5 fun examples of Tochigi-ben (or whatever Mrs. Adamu’s family speaks)

After a long hiatus, Mrs. Adamu is back with a blog post about her local dialect, Tochigi-ben. She grew up in Ashikaga through elementary school and spent the rest of her school days in Funabashi, Chiba Prefecture. We visit about once a month with her immediate family who still live in Chiba.

During my trips there, in addition to noticing strange Christian signs I’ve managed to pick up some phrases of the local dialect from her relatives. Some examples:

1. 「わりかし」= 意外と 
Her father says this a lot, especially when he buys sashimi from his favorite roadside merchant.
A cute term for cockroach. They do appear from time to time.
I use this one mainly as a joke because her family says いぐど! all the time as if they have a cold.
This ends up sounding kind of angry a lot of the time.
5. 疑問形語尾の「ん?」
  「もう食べたん?」「寝てたん?」「テレビ見てるん?」 (= もう食べたの? etc)
This one Mrs. Adamu uses herself all the time when talking on the phone to relatives.

14 thoughts on “5 fun examples of Tochigi-ben (or whatever Mrs. Adamu’s family speaks)”

  1. 1. 「わりかし」= 意外と 

    Hardly unique to Tochigi. warikasi comes from warikata and was a popular phrase in the 50s and 60s. You can hear it all over Japan from elderly people.

    2. 「ごきちゃん」=ごきぶり 

    Many dialects have this X-chan. Shortening a word to two mora is the norm.

    3. 語尾の「ど」

    Your translation is true to the etymology. In Middle Japanese, and likely much earlier, /z/ was prenasalized, close to *[nz]. Due to this influence, there is sporadic variation between /s/~/d/. This -do is found all over Japan.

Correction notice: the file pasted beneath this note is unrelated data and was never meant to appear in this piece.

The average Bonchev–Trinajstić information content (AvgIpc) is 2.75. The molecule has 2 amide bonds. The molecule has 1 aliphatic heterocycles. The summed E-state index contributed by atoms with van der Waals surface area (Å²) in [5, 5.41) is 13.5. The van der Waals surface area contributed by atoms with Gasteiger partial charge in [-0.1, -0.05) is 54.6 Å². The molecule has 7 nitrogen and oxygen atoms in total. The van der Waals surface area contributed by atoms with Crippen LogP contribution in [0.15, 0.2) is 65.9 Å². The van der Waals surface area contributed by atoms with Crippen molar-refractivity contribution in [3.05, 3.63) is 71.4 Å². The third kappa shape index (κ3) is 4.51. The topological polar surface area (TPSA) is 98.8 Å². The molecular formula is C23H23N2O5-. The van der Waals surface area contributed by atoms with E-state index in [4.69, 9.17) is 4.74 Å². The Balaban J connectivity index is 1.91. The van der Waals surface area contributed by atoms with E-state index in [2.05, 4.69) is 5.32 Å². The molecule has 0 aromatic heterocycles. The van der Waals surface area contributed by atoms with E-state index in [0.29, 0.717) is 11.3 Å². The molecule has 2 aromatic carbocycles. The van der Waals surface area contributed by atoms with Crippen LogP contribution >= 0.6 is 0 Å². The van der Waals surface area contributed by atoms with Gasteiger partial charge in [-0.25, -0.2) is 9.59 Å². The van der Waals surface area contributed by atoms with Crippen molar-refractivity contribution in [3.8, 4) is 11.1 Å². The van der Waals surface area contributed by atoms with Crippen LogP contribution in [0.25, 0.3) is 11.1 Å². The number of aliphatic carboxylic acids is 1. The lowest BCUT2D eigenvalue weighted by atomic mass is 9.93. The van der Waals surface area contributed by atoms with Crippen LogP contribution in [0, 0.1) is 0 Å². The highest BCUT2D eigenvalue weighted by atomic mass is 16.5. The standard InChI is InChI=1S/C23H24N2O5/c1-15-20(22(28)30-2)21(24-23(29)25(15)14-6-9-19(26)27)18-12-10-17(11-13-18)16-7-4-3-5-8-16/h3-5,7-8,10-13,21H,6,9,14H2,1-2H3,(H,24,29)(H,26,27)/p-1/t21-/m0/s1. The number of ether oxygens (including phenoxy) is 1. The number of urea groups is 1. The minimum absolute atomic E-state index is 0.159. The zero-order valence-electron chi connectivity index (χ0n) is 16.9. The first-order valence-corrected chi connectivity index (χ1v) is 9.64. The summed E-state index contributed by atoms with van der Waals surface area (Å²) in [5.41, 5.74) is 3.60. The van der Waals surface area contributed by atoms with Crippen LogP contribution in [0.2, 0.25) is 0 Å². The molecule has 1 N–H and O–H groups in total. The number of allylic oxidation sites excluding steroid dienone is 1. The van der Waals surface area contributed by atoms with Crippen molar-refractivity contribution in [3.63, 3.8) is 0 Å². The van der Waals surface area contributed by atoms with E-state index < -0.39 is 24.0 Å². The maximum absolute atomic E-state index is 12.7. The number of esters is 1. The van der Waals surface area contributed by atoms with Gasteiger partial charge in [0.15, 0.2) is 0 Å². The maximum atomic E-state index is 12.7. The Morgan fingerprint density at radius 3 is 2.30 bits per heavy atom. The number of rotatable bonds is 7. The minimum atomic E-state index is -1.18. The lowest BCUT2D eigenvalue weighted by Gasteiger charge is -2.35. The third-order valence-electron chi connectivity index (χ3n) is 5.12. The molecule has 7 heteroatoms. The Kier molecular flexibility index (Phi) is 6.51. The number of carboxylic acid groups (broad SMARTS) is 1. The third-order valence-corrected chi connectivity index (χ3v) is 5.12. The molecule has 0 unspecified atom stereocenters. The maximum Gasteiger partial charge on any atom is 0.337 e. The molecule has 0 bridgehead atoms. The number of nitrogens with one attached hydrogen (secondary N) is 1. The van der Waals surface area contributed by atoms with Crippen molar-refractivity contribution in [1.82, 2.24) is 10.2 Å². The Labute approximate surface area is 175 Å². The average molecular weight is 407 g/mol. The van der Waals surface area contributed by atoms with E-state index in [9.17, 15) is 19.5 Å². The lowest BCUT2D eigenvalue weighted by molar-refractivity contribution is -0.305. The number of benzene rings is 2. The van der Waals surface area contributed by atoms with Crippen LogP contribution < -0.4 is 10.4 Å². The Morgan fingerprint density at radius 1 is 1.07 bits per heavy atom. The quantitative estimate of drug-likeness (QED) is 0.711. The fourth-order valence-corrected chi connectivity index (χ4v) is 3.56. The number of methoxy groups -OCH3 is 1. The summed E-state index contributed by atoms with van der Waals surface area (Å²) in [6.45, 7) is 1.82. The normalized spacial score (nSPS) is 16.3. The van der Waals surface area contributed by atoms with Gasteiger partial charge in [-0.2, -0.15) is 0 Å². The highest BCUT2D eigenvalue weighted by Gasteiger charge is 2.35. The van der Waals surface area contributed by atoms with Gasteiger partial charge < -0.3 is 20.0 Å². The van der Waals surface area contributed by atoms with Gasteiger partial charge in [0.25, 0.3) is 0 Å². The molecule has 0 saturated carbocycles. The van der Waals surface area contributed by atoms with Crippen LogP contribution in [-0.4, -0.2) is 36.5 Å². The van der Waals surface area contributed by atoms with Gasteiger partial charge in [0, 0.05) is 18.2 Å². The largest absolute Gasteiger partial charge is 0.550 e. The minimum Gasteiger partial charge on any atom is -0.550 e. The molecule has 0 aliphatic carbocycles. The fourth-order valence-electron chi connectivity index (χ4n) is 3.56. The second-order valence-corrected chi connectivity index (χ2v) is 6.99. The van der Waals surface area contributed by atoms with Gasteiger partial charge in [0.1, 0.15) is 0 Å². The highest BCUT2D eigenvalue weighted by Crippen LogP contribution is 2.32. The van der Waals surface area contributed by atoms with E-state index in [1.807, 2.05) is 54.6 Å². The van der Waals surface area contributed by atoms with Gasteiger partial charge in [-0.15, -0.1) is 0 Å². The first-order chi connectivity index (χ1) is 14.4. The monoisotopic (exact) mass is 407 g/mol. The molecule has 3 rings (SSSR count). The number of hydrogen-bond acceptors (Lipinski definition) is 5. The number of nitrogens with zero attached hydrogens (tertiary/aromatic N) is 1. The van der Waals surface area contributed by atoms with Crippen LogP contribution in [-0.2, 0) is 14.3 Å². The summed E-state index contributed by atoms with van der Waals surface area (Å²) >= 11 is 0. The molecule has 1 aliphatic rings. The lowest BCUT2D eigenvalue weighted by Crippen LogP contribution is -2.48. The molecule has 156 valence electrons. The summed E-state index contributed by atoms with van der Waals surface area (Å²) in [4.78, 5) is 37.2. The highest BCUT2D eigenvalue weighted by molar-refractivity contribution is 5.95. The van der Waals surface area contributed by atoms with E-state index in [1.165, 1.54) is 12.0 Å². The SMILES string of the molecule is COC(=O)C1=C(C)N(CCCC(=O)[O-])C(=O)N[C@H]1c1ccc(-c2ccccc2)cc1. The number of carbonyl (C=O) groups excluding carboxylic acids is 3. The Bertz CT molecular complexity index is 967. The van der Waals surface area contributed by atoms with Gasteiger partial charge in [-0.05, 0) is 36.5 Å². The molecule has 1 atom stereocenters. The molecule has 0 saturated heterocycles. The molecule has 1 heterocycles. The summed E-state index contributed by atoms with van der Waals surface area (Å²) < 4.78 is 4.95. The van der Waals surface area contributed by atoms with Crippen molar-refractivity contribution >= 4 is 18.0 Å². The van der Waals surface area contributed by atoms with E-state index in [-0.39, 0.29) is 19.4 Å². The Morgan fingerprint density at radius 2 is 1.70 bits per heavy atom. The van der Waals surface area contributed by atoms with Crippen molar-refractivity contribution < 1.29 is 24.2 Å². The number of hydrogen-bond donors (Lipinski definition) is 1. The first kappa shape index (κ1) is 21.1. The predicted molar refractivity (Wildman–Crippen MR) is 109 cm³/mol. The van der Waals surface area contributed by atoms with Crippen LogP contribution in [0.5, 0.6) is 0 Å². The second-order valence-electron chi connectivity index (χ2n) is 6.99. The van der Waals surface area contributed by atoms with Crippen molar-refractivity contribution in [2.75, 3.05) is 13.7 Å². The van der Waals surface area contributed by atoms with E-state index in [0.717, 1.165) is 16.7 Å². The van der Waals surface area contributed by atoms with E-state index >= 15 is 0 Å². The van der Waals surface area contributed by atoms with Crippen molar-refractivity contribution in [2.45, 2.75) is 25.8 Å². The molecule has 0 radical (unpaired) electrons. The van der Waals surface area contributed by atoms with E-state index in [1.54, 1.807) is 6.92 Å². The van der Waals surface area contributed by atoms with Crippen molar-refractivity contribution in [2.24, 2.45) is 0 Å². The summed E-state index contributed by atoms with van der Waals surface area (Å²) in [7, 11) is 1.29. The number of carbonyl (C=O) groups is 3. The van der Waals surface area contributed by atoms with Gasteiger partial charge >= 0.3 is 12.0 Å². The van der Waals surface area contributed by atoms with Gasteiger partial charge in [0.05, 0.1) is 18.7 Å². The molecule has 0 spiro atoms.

4. 語尾の「(だ)がね」

    Rather than -yone, -gane is more precisely equivalent to -none. -ga has always had this kind of usage–since at least the early 8th century–but this usage has mostly been taken over by -no over time. In the case of -dagane, the older copula -na should be used resulting in -nanone.

    5. 疑問形語尾の「ん?」
      「もう食べたん?」「寝てたん?」「テレビ見てるん?」 (= もう食べたの? etc)

    As you seem to have guessed, this is nothing more than a contraction of -no > -n. It occurs all over Japan.

  2. Thx for the info!

    Maybe Tochigi is too close to Tokyo to have its own real dialect. Still, they talk differnt from other folks. Maybe its just cuz they are mostly older. I never hear Tokyo people talking like this

  3. I was going to make some comments but I see Kindaichi has already got there. “Warakashi” is used a lot out where I am, which does have its own dialect, though not as thick as those up in the Deep North or Deep South.

  4. Tochigi-ben does exist, and I’m sure it shares similarities with other dialects in the region. It’s not the individual expressions that make up the dialect, but the combination of those parts.

    The Yoshimoto-kogyo comedy duo U字工事 are currently “breaking” because of their Tochigi-ben based act.

    I think it’s important to note that your wife doesn’t make the claim that these phrases are necessarily Tochigi-ben, but rather expressions used by her family.

  5. If there’s a Tochigi-ben Mrs. Adamu’s grandmother speaks it… hardly anyone can understand what the hell she is saying

  6. @Adamu